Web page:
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Monthly Market Commentary

January 2021 Market Commentary

By February 10, 2021September 9th, 2021No Comments

Please find this month’s market updates below. This list is intentionally brief and uses ETFs that are readily available to all investors to represent the major markets. In the second section, there are five simple portfolio mixes, which are described by low-cost Vanguard ETFs. These can be used as a guide against which to compare your portfolio mix. We hope these few, but important, data points are of value to you.

– The AdvicePeriod Team

Monthly Market Review

By Nathan Sonnenberg
AdvicePeriod Chief Investment Officer

January provided a timely reminder of just how unpredictable markets can be in the short term.

After returning nearly 16% in 2020, the S&P 500 roared into the new year, rising to its peak 2.6% through January 25. When the rally ended, it was not because of the pandemic, a weak economy, or even the rampage in the U.S. Capitol early in the month. After so-called short-squeeze battles, markets changed direction, fueled by social media, forcing hedge funds to sell holdings to cover their losses. The S&P ended the month down 1.1%, creating the first monthly decline since October.

Wise investors will read the episode as one of the countless small bumps in the market’s long, upward trajectory. Big picture: The S&P is up over 100% over the past five years and nearly 200% over the past ten years.

Let’s take a closer look at January’s markets. Emerging market stocks (VWO) were the big winner, posting a 3.13% gain. U.S. stocks (VTI) ended the month down 0.33%, while developed foreign markets (VEA) fell 0.72%. U.S. bonds overall (BND) slipped by 0.86%, while municipal bonds (MUB) were a bright spot, posting a 0.34% gain.

January’s macro data were mixed. Manufacturing expanded for the eighth straight month, with the Purchasing Managers’ Index (PMI) registering 58.7%. Growth slowed from December’s reading of 60.5%; however, any PMI number above 50 represents expansion.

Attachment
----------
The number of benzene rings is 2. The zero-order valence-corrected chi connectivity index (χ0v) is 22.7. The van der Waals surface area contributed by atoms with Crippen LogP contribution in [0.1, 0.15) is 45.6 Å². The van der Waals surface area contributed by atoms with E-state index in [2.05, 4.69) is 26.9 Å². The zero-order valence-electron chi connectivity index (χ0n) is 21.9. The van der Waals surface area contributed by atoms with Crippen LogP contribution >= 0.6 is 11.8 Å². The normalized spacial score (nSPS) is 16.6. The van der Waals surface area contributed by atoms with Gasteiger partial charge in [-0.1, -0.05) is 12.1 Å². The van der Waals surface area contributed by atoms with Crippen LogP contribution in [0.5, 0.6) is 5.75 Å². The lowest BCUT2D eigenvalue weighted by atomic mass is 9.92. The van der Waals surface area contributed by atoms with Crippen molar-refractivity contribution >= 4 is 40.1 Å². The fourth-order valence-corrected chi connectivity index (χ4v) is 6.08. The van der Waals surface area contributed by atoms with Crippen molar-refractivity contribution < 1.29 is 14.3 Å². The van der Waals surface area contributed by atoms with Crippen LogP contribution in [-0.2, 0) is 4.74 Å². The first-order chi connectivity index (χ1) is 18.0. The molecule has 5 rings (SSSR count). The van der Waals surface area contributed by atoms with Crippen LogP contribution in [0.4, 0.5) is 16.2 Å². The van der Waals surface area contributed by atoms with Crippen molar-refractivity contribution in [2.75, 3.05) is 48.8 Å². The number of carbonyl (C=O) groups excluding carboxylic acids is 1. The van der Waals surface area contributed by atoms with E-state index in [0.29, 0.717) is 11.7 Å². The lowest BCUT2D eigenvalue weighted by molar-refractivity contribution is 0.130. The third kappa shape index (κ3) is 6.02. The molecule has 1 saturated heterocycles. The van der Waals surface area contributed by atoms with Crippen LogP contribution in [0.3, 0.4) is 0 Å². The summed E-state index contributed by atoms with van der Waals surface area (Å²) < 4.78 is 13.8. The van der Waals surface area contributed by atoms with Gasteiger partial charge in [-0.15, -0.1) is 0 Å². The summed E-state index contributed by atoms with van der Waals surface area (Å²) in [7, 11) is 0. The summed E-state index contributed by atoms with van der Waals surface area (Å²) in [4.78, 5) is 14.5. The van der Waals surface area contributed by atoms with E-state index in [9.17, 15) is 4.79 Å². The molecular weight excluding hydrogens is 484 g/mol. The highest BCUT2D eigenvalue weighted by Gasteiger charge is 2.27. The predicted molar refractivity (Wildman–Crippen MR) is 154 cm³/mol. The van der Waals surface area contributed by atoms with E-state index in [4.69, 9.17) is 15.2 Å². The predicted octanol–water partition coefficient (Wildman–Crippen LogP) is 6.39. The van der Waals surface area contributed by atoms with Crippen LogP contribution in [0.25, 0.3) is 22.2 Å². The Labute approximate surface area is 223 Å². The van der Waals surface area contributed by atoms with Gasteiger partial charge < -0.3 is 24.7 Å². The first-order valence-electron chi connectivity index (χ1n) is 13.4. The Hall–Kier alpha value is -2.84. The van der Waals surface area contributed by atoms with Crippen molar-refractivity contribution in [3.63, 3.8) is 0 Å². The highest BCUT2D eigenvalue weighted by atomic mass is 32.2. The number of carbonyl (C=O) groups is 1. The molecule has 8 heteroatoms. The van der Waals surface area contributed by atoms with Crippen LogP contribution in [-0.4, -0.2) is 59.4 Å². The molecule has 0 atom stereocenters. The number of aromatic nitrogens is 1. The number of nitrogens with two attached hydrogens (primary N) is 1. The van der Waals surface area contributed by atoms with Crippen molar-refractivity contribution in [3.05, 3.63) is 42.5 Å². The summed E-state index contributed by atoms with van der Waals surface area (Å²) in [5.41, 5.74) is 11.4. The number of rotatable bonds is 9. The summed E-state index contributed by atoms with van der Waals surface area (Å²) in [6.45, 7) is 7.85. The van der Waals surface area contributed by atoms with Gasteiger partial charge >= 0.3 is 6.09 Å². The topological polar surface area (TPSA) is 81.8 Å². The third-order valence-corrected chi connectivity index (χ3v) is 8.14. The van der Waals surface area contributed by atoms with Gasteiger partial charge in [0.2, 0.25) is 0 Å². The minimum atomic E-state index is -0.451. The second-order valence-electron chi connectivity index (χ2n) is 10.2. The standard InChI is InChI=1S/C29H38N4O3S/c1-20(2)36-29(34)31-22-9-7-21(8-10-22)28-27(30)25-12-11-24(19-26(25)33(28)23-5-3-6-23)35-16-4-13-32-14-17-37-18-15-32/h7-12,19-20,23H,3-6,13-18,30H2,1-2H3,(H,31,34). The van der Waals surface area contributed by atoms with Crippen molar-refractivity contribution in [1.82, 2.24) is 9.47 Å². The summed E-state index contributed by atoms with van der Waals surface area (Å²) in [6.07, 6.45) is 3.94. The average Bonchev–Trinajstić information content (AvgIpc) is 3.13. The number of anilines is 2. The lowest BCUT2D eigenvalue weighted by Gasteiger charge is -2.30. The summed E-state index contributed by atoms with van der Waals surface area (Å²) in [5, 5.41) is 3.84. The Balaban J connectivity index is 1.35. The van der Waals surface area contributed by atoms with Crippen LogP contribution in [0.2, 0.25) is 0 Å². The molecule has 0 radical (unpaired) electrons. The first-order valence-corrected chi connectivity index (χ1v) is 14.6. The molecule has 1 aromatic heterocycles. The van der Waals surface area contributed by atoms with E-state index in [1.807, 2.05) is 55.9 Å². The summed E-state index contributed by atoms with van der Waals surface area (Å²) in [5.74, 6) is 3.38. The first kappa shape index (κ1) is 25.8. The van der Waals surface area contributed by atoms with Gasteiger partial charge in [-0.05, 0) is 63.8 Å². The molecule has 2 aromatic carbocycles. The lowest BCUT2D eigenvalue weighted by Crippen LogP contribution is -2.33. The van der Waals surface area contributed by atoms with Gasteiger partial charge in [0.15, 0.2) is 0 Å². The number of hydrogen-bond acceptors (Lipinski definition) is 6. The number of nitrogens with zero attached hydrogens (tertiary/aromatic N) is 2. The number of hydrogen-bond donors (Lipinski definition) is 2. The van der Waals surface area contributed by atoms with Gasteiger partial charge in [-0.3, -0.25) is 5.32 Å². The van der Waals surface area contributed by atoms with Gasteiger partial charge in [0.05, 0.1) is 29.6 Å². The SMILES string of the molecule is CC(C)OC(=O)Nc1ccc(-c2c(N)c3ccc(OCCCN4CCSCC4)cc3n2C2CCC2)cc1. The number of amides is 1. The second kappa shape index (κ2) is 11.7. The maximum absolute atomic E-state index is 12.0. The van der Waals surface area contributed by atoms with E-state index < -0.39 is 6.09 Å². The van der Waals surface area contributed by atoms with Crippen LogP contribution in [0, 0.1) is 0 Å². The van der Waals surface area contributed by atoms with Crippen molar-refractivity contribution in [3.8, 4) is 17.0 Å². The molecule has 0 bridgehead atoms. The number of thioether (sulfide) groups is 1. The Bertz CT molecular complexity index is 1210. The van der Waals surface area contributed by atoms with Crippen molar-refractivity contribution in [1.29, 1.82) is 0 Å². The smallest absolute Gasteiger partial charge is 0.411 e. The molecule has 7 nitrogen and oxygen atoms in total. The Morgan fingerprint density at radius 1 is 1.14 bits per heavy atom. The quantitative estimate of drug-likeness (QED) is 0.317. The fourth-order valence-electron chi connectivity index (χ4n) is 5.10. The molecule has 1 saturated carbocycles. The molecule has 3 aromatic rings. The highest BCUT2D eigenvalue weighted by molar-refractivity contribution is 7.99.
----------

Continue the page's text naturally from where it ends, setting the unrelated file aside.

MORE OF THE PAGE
The labor market expanded in January, though at a disappointing pace. The U.S. added just 49,000 jobs during the month, leaving the country with nearly 10 million fewer jobs than a year ago. However, it’s an improvement from December when the labor market contracted for the first time since April, shedding 227,000 jobs. The January unemployment rate fell to 6.3% from 6.7%, in part because many Americans have left the labor force.

Looking ahead, investors are focused on President Joe Biden’s efforts to pass $1.9 trillion of economic stimulus. Democrats’ surprising sweep of two special elections in Georgia on Jan. 5 bolsters their ability to pass the bill, but compromises could be required due to their slim Senate majority.

Passing stimulus and addressing the COVID-19 pandemic are among the new administration’s immediate priorities, but Democrats are expected to take up tax legislation once the economy improves. As we noted in a recent letter to clients, Biden plans to raise taxes on corporations and individuals with more than $400,000 of annual adjusted gross income.

Meanwhile, the timeline for economic recovery remains uncertain due to the uneven vaccine rollout. It remains to be seen how many Americans do not avail themselves of the vaccine. Because of supply shortages and county-level staffing issues, fewer than two-thirds of doses that have been delivered to the states have been administered. Monitoring worrisome new variants of the virus and smoothing out the problems will be an early test for the Biden administration.

Long term, we remain optimistic about the U.S. economy and the power of our capital markets to create value and reward disciplined investors. Don’t be distracted by day-to-day market action, and avoid the temptation to make short-term bets with money you can’t afford to lose. Patiently maintaining a diversified portfolio while avoiding the financial leakage caused by high fees and taxes is the safest and surest path to long-term wealth.

Does past performance matter?

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Major Market Index Returns Period Ending 2/1/2021 (Annualized)

Selections include ETFs generally available to consumers. Returns are annualized and net of management fees but do not include trading and advisory fees. Return source: Morningstar. AP Disclosure

Sample Portfolio Mix Returns (Annualized)

Global portfolio mixes are Stocks/Bonds and are represented by VT/BND; returns are annualized. Vanguard funds are a net of all management fees but do not include trading and advisory fees. Return source: Morningstar. AP Disclosure

What You Pay For: The Percentage of Active Managers That Underperform Their Benchmarks

Trailing 10 Years Numbers As of June 30th, 2020 – S&P Spiva Scorecard

Percentage of US large-cap funds that underperformed their benchmarks

US large-cap benchmark:
S&P 500

Percentage of international funds that underperformed their benchmarks

International benchmark:
S&P International 700

Percentage of emerging market funds that underperformed their benchmarks

Emerging Markets benchmark:
S&P/IFCI Composite

The SPIVA Scorecard is a robust, widely-referenced research piece conducted and published by S&P DJI that compares actively managed funds against their appropriate benchmarks on a semiannual basis.